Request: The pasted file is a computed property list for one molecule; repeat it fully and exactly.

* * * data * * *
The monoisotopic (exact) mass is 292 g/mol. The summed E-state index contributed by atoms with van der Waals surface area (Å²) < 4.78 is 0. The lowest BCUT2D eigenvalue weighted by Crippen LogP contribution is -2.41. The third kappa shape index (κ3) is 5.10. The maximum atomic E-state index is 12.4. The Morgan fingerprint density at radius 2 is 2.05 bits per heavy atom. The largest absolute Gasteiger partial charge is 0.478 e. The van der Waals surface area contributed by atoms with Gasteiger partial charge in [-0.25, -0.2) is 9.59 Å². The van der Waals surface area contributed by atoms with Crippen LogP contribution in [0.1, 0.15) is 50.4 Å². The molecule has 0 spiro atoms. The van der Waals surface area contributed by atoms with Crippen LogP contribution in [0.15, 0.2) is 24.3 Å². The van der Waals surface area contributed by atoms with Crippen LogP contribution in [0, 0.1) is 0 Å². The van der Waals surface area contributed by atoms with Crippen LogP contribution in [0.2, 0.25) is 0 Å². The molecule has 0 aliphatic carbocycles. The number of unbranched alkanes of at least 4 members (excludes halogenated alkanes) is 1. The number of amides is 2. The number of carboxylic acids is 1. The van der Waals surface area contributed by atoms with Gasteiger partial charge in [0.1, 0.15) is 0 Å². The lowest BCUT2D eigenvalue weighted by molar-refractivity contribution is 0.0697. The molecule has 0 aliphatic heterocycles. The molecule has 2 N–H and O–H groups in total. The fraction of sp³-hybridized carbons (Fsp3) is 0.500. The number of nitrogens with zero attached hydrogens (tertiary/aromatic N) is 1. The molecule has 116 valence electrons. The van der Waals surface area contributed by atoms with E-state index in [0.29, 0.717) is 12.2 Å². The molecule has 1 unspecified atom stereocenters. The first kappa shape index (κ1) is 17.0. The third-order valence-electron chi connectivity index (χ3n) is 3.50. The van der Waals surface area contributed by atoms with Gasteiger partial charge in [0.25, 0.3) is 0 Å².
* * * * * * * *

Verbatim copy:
The monoisotopic (exact) mass is 292 g/mol. The summed E-state index contributed by atoms with van der Waals surface area (Å²) < 4.78 is 0. The lowest BCUT2D eigenvalue weighted by Crippen LogP contribution is -2.41. The third kappa shape index (κ3) is 5.10. The maximum atomic E-state index is 12.4. The Morgan fingerprint density at radius 2 is 2.05 bits per heavy atom. The largest absolute Gasteiger partial charge is 0.478 e. The van der Waals surface area contributed by atoms with Gasteiger partial charge in [-0.25, -0.2) is 9.59 Å². The van der Waals surface area contributed by atoms with Crippen LogP contribution in [0.1, 0.15) is 50.4 Å². The molecule has 0 spiro atoms. The van der Waals surface area contributed by atoms with Crippen LogP contribution in [0.15, 0.2) is 24.3 Å². The van der Waals surface area contributed by atoms with Crippen LogP contribution in [0, 0.1) is 0 Å². The van der Waals surface area contributed by atoms with Crippen LogP contribution in [0.2, 0.25) is 0 Å². The molecule has 0 aliphatic carbocycles. The number of unbranched alkanes of at least 4 members (excludes halogenated alkanes) is 1. The number of amides is 2. The number of carboxylic acids is 1. The van der Waals surface area contributed by atoms with Gasteiger partial charge in [0.1, 0.15) is 0 Å². The lowest BCUT2D eigenvalue weighted by molar-refractivity contribution is 0.0697. The molecule has 0 aliphatic heterocycles. The molecule has 2 N–H and O–H groups in total. The fraction of sp³-hybridized carbons (Fsp3) is 0.500. The number of nitrogens with zero attached hydrogens (tertiary/aromatic N) is 1. The molecule has 116 valence electrons. The van der Waals surface area contributed by atoms with E-state index in [0.29, 0.717) is 12.2 Å². The molecule has 1 unspecified atom stereocenters. The first kappa shape index (κ1) is 17.0. The third-order valence-electron chi connectivity index (χ3n) is 3.50. The van der Waals surface area contributed by atoms with Gasteiger partial charge in [0.25, 0.3) is 0 Å².